The Securities and Exchange Commission (SEC) has given final approval to a rule which takes effect July 1, 2014, defining the term municipal advisor (MA), and has produced supplementary Frequently Asked Questions about the rule. The SEC Municipal Advisor Rule specifies activities which will be covered by the Dodd-Frank Acts imposed fiduciary duty of a municipal advisor to its government client, may result in the need for underwriters to receive new written representations from issuers, and may limit the manner in which underwriters and other professionals interact with issuers. While the Rule does not regulate issuers directly, there are numerous indirect implications.
As Congress returns home to their congressional districts for the month-long August recess, the GFOA and its state and local coalition partners are gearing up for what is expected to be a busy fall session, with federal action on comprehensive tax reform and the Marketplace Fairness Act projected to increase. GFOA members can help ensure positive outcomes for maintaining the tax exemption on municipal bond interest and enactment of the Marketplace Fairness Act (HR 684) by meeting with their Senators and members of Congress over the month-long August congressional recess.
The House of Representatives is considering a permanent extension of the Internet Tax Freedom Act (H.R. 3086). The GFOA strongly opposes this measure because it would cost states and localities millions of dollars in revenue in the coming years, as more services that are subject to traditional taxation transition to the Internet.
Recently, the White House announced that 8 million Americans have signed up for private health coverage under the Affordable Care Act. Approximately a third are younger than 35 years old, and the costs of the expansion are reportedly less than expected; for instance, the administration predicts that Medicare and Medicaid costs in 2020 will be $180 billion less than 2010 estimates. Many governments are looking for more information about complying with the act and making sure their health-care benefit is sustainable.
Many municipal governments can use Medicare to lower their OPEB costs, according to Moodys Investors Service. As retiree health costs increase with the aging of the workforce, retirement benefits present an increasing credit risk for many U.S. municipal governments.
Local governments are in a better position to make innovations to the procurement process than states, according to GovTech. New York City has initiated reforms aimed at shortening the procurement cycle and bundling similar contracts, while Oakland County, Michigan, developed a program that allows other governments to use its technology.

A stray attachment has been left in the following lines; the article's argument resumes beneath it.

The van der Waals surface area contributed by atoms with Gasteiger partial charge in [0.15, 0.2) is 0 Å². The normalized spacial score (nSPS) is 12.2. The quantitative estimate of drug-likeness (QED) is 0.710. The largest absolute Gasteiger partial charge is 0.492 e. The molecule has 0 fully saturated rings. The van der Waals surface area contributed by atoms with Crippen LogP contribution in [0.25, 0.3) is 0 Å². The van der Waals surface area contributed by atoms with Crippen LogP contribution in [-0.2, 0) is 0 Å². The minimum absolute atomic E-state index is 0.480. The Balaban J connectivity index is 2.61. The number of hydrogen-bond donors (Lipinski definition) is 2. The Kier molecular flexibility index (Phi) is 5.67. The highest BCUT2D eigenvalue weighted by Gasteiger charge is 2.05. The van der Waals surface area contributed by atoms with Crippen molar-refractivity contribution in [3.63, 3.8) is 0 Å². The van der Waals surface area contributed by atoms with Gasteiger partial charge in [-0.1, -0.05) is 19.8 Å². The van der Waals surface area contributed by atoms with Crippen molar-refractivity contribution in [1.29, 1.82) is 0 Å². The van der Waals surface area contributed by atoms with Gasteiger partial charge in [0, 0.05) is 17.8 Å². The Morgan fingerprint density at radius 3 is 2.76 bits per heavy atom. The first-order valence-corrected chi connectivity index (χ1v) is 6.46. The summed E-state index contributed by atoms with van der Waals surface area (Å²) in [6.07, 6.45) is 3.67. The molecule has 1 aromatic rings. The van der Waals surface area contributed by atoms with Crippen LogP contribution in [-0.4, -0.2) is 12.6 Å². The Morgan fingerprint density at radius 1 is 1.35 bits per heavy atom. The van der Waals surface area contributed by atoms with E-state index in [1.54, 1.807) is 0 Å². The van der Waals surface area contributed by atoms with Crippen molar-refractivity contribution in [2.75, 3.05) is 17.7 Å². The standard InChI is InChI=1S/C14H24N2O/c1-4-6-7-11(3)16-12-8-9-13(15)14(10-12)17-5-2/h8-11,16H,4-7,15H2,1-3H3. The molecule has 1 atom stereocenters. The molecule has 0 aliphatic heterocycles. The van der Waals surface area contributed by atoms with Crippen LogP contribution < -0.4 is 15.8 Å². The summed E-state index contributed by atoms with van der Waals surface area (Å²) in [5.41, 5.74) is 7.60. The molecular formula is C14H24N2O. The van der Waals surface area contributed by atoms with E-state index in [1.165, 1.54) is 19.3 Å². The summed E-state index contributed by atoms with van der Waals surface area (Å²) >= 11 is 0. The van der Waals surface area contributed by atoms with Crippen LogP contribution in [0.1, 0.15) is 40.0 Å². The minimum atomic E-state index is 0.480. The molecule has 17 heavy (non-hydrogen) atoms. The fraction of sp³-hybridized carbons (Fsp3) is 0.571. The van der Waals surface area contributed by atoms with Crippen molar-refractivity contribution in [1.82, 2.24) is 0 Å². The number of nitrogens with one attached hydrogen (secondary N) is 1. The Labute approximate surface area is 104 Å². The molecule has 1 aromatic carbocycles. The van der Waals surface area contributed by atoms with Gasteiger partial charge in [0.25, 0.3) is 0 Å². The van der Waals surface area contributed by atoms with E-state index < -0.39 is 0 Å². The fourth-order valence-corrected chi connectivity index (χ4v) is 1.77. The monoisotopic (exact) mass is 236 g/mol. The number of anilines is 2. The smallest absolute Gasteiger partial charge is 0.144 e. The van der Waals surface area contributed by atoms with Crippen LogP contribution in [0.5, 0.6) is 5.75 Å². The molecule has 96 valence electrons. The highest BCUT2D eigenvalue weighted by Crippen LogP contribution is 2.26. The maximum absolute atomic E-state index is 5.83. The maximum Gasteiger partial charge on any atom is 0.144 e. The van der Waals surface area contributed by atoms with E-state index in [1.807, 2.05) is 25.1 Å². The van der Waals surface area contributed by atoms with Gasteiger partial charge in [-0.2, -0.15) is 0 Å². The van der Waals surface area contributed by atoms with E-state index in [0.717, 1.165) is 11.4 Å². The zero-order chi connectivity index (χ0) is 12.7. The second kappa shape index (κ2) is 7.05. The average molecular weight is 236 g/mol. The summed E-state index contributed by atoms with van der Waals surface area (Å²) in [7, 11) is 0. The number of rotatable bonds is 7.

State departments of transportation are spending more money building new roads than maintaining the ones they have, despite the fact that financial liabilities are mounting and conditions are not improving for Americas drivers, according to Repair Priorities 2014, the latest report by Smart Growth America and Taxpayers for Common Sense analyzing road conditions and spending priorities in all 50 states and the District of Columbia.
Research from the Congressional Budget Office indicates that there are slight benefits to public-private partnerships in highway construction. The CBO concluded that private financing will increase the availability of funds for highway construction, but only in cases in which states or localities have chosen to restrict their spending by imposing legal constraints or budgetary limits on themselves.
Despite Detroits well-publicized woes, many see the city as a good place to start a business, according to the New York Times. Many groups are employing innovative methods of rebuilding the city, including a transplanted entrepreneur and writer whose project, Write a House, is providing free houses (for $500 a month) to writers. Another group, Young Detroit Builders, will remodel the homes, paid in part by crowdfunding and a matching grant from a non-profit.
On March 12, 2014, the House Judiciary Committee held a hearing on Exploring Alternative Solutions to the Internet Sales Tax Issue, during which committee members discussed core issues that they would like to address in developing House legislation that would enable state and local governments to collect taxes on online retail sales. The hearing was significant in that it was the first action that the House Judiciary Committee has taken on this issue since the Senate overwhelmingly passed the Marketplace Fairness Act (S 743) in May 2013.
On March 10, 2014, the SEC announced a new program aimed at compelling government bond issuers to self-report violations of federal securities laws. While the SEC is prohibited from regulating government issuers under federal law, the commission can file enforcement actions against municipal issuers for misrepresentations about the prior compliance of bond offerings with continuing disclosure obligations.